Skip to content

Professor Jonathan Payne

Job: Professor of Work, Employment and Skills

Faculty: Business and Law

School/department: Leicester Castle Business School

Research group(s): Director of the People, Organisations and Work Institute (POWI)

Address: The Gateway, De Montfort University, Leicester, UK, LE1 9BH

T: +44 (0)116 257 7236

E: jpayne@dmu.ac.uk

W: http://www.dmu.ac.uk/bal

 

Personal profile

Jonathan Payne is Professor of Work, Employment and Skills and Director of the People, Organisations and Work Institute (POWI). His main research interests include the political economy of skill, workplace innovation, UK skills policy, low wage work, job quality, and digital automation.

He has published extensively in these areas and is a co-author of 'Skills in the Age of Over-Qualification: Comparing Service Sector Work in Europe' (Oxford University Press, 2016).

Prior to working in higher education, Jonathan was a teacher in mainstream secondary schools. He has extensive teaching experience and is currently module leader for the postgraduate MA/PGDip module in ‘Employee Resourcing’.

He is a member of the editorial board of the 'British Journal of the Sociology of Education' and an associate member of the research network on Skills, Knowledge and Organisational Performance (SKOPE), for whom he was a lead researcher between 1998 and 2012.

He has advised policy makers on skills utilisation, lifelong learning and workplace innovation in Scotland, England, Finland and Norway.

He is currently researching the impact of digital automation on jobs, skills and wider job quality, and is the principal investigator on a Leverhulme-funded research project entitled: 'Digital technologies and job quality: do trade unions make a difference?' ((£166,000, May 2020-January 2023). The study draws upon interviews with trade unions in selected sectors in Norway and the UK.

He is also conducting a project looking at the role of third sector organisations in helping the unemployed into work which examines the scope for a 'co-designed' approach to developing personalised packages of support, along with the role of employer engagement.

Research group affiliations

People, Organisations and Work Institute (POWI) and the Centre for Urban Research on Austerity (CURA)

Publications and outputs 

  • Fewer jobs, better jobs? An international comparative study of robots and ‘routine’ work in the public sector
    Fewer jobs, better jobs? An international comparative study of robots and ‘routine’ work in the public sector Lloyd, Caroline; Payne, Jonathan Routine manual work is often considered particularly vulnerable to digitalisation. Alongside potential employment effects, jobs are expected to change in terms of task and skill requirements. This article contributes to debates on the pace of digitalisation and the impact on low-skilled manual work through a study of transport robots in public hospitals in Norway and Scotland. Drawing on qualitative research, the findings are used to analyse the role of unions, as part of ‘country’ and ‘sector’ effects, shaping digitalisation and its outcomes. The file attached to this record is the author's final peer reviewed version.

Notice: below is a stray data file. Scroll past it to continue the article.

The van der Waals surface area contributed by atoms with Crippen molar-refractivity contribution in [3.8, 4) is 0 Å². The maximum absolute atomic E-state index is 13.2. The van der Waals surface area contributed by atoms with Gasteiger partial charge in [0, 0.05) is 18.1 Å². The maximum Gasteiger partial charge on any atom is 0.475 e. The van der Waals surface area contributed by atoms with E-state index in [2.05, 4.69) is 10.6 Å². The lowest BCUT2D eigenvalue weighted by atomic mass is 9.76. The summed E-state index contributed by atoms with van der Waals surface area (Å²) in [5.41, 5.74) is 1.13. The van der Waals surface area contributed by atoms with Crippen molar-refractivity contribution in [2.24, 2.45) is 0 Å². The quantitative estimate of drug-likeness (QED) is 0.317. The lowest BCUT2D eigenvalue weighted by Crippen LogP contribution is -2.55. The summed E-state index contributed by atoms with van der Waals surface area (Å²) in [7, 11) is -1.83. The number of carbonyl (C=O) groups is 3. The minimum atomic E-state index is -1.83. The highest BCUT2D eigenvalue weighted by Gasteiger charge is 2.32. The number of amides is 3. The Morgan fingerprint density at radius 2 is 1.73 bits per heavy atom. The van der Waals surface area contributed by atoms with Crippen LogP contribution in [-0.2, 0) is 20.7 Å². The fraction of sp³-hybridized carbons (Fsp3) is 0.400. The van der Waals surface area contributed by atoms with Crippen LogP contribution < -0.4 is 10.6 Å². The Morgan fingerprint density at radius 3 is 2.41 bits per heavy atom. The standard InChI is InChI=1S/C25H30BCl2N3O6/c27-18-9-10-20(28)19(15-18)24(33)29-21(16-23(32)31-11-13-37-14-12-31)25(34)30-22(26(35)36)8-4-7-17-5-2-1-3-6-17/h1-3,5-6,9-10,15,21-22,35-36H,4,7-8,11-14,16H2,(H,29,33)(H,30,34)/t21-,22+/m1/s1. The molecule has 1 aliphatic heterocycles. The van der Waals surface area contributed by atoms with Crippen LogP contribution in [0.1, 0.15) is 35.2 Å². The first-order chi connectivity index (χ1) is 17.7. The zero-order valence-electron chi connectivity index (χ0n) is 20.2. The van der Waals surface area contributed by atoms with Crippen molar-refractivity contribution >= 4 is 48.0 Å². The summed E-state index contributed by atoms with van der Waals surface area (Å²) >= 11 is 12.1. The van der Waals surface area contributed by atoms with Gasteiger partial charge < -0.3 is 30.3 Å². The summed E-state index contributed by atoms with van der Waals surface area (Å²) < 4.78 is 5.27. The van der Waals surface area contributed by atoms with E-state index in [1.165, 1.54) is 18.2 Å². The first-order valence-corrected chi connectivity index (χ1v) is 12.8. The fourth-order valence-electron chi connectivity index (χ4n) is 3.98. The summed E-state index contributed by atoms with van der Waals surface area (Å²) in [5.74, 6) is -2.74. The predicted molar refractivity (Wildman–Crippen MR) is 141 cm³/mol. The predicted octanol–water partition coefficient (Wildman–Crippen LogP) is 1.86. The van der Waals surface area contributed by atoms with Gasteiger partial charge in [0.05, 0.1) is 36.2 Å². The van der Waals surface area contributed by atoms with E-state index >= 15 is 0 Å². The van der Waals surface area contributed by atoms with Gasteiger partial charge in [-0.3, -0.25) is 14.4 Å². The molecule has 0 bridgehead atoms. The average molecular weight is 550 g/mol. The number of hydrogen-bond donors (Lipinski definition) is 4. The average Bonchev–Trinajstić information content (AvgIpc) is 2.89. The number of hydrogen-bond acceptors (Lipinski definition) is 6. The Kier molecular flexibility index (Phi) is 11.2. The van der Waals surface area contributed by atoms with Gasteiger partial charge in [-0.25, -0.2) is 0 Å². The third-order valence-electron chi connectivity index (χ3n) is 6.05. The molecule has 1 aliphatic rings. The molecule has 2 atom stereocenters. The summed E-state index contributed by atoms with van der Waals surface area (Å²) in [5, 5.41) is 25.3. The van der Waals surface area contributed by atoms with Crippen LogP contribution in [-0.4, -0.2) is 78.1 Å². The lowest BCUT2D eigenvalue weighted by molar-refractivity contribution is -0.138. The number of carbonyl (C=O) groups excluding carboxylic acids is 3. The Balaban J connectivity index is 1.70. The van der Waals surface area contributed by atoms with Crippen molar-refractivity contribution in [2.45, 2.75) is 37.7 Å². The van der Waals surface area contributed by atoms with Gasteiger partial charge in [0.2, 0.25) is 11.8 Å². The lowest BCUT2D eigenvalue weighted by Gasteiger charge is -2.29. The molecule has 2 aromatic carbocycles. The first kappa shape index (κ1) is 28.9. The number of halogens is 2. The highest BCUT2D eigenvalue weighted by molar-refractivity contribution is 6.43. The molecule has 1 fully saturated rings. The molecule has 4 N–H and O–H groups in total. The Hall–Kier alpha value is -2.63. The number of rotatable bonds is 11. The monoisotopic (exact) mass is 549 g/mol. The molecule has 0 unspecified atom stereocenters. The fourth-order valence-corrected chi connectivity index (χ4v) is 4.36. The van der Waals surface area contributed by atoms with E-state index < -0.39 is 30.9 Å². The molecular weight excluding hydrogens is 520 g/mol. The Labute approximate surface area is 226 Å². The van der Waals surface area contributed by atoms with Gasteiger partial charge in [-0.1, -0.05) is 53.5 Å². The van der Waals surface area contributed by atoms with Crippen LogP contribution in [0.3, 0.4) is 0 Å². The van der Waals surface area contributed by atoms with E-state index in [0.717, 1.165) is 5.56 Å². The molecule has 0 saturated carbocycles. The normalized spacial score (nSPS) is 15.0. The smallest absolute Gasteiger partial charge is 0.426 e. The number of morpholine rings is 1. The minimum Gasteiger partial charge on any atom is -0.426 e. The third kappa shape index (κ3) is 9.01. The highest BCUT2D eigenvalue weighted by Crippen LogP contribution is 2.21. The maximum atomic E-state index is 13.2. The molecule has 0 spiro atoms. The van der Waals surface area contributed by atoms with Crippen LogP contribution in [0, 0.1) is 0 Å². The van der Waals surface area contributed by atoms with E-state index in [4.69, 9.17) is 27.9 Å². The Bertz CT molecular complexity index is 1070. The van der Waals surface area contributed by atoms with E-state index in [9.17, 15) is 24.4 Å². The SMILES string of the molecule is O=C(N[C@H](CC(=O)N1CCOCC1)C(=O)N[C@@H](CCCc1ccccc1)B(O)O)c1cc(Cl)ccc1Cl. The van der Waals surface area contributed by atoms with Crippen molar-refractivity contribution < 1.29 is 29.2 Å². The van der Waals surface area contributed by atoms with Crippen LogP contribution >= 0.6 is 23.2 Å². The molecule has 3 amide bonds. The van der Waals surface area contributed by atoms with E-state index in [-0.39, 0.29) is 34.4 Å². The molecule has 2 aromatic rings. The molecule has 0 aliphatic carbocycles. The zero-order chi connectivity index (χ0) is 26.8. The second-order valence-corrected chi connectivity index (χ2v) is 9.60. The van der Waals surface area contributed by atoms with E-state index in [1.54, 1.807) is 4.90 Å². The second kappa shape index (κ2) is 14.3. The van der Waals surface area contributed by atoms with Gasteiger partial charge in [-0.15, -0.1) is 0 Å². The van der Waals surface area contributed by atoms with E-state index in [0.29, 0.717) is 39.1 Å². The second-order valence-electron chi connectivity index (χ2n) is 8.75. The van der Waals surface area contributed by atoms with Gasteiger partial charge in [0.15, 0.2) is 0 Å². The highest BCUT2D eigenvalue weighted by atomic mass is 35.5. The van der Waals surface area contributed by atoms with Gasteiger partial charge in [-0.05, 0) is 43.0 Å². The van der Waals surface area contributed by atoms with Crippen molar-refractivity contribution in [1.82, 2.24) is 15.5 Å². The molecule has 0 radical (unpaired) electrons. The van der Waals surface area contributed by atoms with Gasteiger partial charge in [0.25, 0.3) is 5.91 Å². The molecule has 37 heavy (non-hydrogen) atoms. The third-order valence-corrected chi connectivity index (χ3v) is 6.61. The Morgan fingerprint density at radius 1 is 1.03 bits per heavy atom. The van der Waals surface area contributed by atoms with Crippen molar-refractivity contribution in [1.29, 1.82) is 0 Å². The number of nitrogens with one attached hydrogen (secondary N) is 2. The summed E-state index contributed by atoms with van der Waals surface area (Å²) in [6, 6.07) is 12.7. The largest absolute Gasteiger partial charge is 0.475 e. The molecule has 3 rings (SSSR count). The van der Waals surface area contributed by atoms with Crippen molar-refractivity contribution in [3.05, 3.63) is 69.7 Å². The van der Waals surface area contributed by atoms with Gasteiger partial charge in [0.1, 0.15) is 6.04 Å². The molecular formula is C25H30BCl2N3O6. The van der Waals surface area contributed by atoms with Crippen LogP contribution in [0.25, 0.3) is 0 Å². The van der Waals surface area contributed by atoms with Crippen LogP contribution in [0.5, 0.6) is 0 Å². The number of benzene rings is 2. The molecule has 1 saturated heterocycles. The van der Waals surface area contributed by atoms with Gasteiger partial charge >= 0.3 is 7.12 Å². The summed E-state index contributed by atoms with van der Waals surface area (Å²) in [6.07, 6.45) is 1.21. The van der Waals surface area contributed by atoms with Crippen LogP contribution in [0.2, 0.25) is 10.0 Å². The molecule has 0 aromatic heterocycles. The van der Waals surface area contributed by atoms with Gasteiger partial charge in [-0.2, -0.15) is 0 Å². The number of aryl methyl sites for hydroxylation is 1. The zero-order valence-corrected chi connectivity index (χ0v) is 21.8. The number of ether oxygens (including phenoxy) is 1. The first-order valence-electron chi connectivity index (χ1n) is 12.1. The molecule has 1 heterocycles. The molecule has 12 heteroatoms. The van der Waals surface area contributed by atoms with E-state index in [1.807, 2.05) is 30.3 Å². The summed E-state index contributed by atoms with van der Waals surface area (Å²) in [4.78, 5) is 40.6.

• Food for thought: Robots, jobs and skills in food and drink processing in Norway and the UK
    Food for thought: Robots, jobs and skills in food and drink processing in Norway and the UK Lloyd, Caroline; Payne, Jonathan There is intense debate surrounding digitalisation and its implications for work. However, empirical research within established workplaces, especially international comparative studies, remains limited. This article uses cross-country research to further analysis of the relative importance of different institutions, actors and power relations in shaping digitalisation and worker outcomes. Through a multi-level approach, it compares the use of industrial robots in the food and drink processing sector in Norway and the UK. Drawing on qualitative research, it explores the pace of digitalisation, the process of implementation, and job and skills outcomes. The study finds strong national differences in the pace of digitalisation, and the role of unions in the process of implementation. In Norway, union power at workplace and national level, embedded in institutional arrangements, underpins more advanced use of technology and improved outcomes for workers. The file attached to this record is the author's final peer reviewed version. The Publisher's final version can be found by following the DOI link.
  • Rethinking country effects: Robotics, AI and work futures in Norway and the UK
    Rethinking country effects: Robotics, AI and work futures in Norway and the UK Lloyd, Caroline; Payne, Jonathan Current debates around robotics and artificial intelligence (AI) are dominated by concerns over the threat to employment, amid widely varying estimates of potential job losses. Countries are expected to fare differently, but there is little comparative research that goes beyond analysing industry and occupational structures. This article rethinks ‘country effects’ by exploring the role of institutions and social actors in shaping technological change in Norway and the UK. Drawing upon interviews with technology experts, employer associations and trade unions, it examines their perspectives on public policy support for the development and diffusion of robotics and AI, along with potential consequences for employment, work and skills. The research indicates significant country differences and the continued relevance of institutions, interests and power in analysing country effects. The file attached to this record is the author's final peer reviewed version. The Publisher's final version can be found by following the DOI link.
  • Hard times in latte land? Analysing pay and working time in the café industry in France, Norway and the UK